A.HAMEED made his appearance in the field of Urdu fiction in the early years of Pakistan. Soon he gained popularity as a romantic short story writer. But he did not stay long in the field and became engaged in writing for television, a dailies newspaper and popular magazines.
Recently, after a long absence from the literary scene, he was seen at a literary sitting especially arranged for him at the Lahore Arts Council. The chairman of the council's governing body, Ataulhaq Qasmi, welcomed him and paid compliments to his neglected art.
Hameed Akhtar was the chairperson of the event. A few writers including Saleem Akhtar and Asghar Nadeem Syed spoke briefly about his precious contribution to the genre of Urdu short story with particular reference to his unique romantic trend which won prominence.
In the end A. Hameed read one of his short stories. Although he was more eloquent when, after the meeting ended, he was among his admirers and recalled his journeys to distant cities in a romantic vein.
Seeing him talking thus I was reminded of the early years of Pakistan when among the literary crowd in Lahore three young writers — two poets and one fiction writer — stood distinguished. They were three romantic souls wandering aimlessly from one restaurant to the other. They were Nasir Kazmi, Muneer Niazi and A. Hameed.
In fact those years, that it the first decade of Pakistan's existence may be seen as the romantic period in the history of our literature. Strangely enough, the great migration at the time of Partition brought in its wake a wave of romanticism which informed the writings of many poets and fiction writers.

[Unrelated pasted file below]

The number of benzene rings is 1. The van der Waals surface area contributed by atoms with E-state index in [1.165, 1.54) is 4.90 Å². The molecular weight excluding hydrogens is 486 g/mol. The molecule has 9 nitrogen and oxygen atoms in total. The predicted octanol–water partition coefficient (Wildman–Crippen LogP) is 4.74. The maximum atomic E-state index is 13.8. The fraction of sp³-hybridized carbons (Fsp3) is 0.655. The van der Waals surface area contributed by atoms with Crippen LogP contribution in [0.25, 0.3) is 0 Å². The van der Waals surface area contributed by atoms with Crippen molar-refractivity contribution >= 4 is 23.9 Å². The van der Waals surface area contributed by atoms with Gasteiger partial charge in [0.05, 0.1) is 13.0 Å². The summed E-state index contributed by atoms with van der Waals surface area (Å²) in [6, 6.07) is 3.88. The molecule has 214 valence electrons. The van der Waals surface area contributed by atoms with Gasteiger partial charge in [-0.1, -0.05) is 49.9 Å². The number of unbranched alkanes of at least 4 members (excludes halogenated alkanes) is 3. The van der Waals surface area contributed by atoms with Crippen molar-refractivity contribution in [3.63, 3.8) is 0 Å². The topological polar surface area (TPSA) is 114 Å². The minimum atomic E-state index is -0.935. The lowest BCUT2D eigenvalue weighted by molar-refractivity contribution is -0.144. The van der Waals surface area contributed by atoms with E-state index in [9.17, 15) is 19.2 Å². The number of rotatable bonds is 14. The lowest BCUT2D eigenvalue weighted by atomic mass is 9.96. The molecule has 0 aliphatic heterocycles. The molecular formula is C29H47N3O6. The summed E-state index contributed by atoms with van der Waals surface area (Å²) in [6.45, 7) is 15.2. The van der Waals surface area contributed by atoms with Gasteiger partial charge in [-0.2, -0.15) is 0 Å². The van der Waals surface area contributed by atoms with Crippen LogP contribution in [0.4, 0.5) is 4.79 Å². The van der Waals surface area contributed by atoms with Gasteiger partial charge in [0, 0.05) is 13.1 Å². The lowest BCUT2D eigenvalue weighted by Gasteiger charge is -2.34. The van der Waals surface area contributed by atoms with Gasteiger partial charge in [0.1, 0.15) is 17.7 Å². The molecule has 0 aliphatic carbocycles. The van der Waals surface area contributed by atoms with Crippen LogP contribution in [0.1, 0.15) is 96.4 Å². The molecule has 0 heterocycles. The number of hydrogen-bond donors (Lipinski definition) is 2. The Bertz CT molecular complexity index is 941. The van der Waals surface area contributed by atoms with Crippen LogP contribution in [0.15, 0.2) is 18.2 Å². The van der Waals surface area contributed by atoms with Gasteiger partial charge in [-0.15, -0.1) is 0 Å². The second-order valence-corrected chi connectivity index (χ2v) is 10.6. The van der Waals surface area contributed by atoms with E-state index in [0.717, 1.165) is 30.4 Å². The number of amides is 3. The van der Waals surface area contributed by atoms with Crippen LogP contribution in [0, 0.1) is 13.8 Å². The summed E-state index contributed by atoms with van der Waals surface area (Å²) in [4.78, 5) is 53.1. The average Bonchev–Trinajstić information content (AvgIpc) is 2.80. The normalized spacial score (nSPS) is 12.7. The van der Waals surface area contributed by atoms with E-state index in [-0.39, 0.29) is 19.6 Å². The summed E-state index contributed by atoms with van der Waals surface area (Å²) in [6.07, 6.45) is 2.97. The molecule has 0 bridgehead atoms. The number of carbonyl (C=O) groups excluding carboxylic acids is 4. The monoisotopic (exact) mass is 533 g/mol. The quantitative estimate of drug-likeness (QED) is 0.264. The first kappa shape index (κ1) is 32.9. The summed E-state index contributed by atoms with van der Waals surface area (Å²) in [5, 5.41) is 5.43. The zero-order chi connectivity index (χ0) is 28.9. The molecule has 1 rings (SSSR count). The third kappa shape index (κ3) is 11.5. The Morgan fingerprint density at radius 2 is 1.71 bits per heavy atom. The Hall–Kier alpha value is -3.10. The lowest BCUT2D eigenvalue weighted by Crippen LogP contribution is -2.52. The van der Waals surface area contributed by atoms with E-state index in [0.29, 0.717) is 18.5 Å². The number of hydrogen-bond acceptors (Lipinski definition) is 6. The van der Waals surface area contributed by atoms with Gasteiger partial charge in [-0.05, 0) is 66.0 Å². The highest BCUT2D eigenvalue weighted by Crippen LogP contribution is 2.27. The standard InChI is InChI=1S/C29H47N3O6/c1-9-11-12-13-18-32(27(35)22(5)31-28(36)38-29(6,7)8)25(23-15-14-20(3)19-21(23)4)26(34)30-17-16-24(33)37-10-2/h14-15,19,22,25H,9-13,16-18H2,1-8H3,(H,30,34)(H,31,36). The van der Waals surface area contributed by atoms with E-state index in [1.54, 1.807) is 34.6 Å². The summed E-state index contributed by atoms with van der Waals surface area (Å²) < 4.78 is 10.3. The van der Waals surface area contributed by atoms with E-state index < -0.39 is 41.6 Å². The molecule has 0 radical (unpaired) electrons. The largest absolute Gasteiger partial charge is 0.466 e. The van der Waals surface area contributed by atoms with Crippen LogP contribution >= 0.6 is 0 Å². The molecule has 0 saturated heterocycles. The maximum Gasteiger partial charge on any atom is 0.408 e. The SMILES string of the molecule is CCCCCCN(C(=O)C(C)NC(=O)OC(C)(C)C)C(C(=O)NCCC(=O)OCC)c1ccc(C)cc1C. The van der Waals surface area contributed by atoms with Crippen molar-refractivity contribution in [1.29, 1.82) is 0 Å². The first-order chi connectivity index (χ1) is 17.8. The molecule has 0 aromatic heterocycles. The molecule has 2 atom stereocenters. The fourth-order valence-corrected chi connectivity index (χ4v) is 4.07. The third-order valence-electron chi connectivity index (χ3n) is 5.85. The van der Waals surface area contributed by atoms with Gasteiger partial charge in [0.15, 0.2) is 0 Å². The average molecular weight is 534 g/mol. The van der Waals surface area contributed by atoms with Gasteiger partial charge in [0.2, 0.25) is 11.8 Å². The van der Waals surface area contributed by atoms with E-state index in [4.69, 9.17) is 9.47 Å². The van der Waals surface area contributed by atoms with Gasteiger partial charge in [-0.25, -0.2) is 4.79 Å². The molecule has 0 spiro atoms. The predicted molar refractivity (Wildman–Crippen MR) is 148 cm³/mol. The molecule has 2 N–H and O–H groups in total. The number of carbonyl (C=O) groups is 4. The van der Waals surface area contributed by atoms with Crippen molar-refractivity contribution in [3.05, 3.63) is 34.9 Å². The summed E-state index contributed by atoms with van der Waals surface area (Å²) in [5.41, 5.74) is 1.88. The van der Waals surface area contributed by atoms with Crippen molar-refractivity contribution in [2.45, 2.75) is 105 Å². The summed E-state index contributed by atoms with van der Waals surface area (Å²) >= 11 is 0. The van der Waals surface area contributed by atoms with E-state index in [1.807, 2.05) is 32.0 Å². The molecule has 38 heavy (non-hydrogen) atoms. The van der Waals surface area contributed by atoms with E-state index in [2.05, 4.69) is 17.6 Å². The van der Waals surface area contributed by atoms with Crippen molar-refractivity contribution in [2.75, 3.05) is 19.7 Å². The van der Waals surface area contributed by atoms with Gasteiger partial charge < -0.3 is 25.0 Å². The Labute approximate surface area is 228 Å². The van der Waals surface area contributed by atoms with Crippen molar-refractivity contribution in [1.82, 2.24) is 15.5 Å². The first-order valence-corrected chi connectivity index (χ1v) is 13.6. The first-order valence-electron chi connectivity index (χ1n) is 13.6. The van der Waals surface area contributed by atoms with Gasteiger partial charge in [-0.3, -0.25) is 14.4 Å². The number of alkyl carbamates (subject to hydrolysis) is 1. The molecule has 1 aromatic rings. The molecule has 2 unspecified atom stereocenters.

Incidentally, all the three writers mentioned above happened to be migrants who came from different towns of East Punjab. They wistfully remembered their places of birth and all what was associated with them. Nasir Kazmi wrote
Muneer Niazi wrote a poem titled Khanpur Ai Khanpur and he wept while reading it in a sitting of the Halqa-i-Arbab-i-Zauq.
A. Hameed, who hailed from Amritsar, grew romantic while remembering the days he spent there. The fact was that none of them could afford to be factual when describing the past as under the spell of migration everything from it had undergone a romantic transformation.
Along with the remembrance of things past and times lost, these romantics had also developed a love for nature. They talked much of birds and flowers and trees. And when described in a romantic way these birds, flowers and trees carried something magical in them.
While writing stories in this vein, A. Hameed added something more to them. That something may be defined as his craze for distant lands. He says that while he was still a young boy he could not reconcile with the plans chalked out for him by his father, so he left his home and took to wandering for a few years.
Going from city to city he arrived at Calcutta and for some time came under the spell of what is called Bengal ka Jadoo. He then proceeded to Burma and came under the spell of coconut trees, Burmese girls and Buddhist temples. He also made a trip to Sri Lanka which also held an attraction for him.
These wanderings too provided much material for his romantic stories. When his very first short story was published under the title Manzil Manzil, it earned him a name as a short story writer of quality.
In the world of Urdu fiction Rafiq Husain was the one who, according to A. Hameed, inspired him the most. Rafiq Husain wrote about jungles and animals which made him his favourite writer.
But critics in general found Hameed to be deeply under the influence of Krishn Chandar. He took lessons in romantic realism from him and wrote stories under that influence. On that basis he won favour during the Progressive Writers' Movement.
His love for nature, which tempted him to talk about flowers, birds and trees, carries some meaning in relation to our times. It may be seen as a protest against the industrial age which seems bent upon crushing human values in general.
But as has been said before, he did not stay long in the field of serious fiction. His was a meteoric rise as a short story writer and he soon turned to popular writing and withdrew from the literary scene.
Credit goes to Ataulhaq Qasmi who in his capacity at the Lahore Art Council has tried to bring him back into the literary world.